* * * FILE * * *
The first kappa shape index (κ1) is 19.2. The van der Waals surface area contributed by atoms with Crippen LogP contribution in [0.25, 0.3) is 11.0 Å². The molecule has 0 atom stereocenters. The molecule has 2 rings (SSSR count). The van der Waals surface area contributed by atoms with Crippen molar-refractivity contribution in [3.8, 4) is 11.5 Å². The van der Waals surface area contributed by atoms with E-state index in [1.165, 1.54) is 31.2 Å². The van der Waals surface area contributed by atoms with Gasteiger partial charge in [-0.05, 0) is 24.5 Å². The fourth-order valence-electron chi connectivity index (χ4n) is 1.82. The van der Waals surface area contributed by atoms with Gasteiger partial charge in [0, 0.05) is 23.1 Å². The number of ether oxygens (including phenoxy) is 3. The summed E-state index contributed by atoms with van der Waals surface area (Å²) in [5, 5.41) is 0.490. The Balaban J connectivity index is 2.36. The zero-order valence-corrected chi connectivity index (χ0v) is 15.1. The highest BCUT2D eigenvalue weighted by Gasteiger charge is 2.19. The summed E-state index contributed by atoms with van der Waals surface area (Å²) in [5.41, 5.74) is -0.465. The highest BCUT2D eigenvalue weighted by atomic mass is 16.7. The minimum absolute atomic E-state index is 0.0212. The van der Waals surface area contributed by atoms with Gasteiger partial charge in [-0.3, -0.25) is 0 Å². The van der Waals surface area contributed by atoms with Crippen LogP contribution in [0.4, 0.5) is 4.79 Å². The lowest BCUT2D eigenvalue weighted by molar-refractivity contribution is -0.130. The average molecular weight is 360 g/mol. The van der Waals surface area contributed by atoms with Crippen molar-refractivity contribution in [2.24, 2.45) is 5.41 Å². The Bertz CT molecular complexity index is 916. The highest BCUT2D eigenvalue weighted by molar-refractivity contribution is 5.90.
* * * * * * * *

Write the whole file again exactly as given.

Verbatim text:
The first kappa shape index (κ1) is 19.2. The van der Waals surface area contributed by atoms with Crippen LogP contribution in [0.25, 0.3) is 11.0 Å². The molecule has 0 atom stereocenters. The molecule has 2 rings (SSSR count). The van der Waals surface area contributed by atoms with Crippen molar-refractivity contribution in [3.8, 4) is 11.5 Å². The van der Waals surface area contributed by atoms with E-state index in [1.165, 1.54) is 31.2 Å². The van der Waals surface area contributed by atoms with Gasteiger partial charge in [-0.05, 0) is 24.5 Å². The fourth-order valence-electron chi connectivity index (χ4n) is 1.82. The van der Waals surface area contributed by atoms with Gasteiger partial charge in [0, 0.05) is 23.1 Å². The number of ether oxygens (including phenoxy) is 3. The summed E-state index contributed by atoms with van der Waals surface area (Å²) in [5, 5.41) is 0.490. The Balaban J connectivity index is 2.36. The zero-order valence-corrected chi connectivity index (χ0v) is 15.1. The highest BCUT2D eigenvalue weighted by Gasteiger charge is 2.19. The summed E-state index contributed by atoms with van der Waals surface area (Å²) in [5.41, 5.74) is -0.465. The highest BCUT2D eigenvalue weighted by atomic mass is 16.7. The minimum absolute atomic E-state index is 0.0212. The van der Waals surface area contributed by atoms with Gasteiger partial charge in [-0.3, -0.25) is 0 Å². The van der Waals surface area contributed by atoms with Crippen LogP contribution in [0.4, 0.5) is 4.79 Å². The lowest BCUT2D eigenvalue weighted by molar-refractivity contribution is -0.130. The average molecular weight is 360 g/mol. The van der Waals surface area contributed by atoms with Crippen molar-refractivity contribution in [2.24, 2.45) is 5.41 Å². The Bertz CT molecular complexity index is 916. The highest BCUT2D eigenvalue weighted by molar-refractivity contribution is 5.90.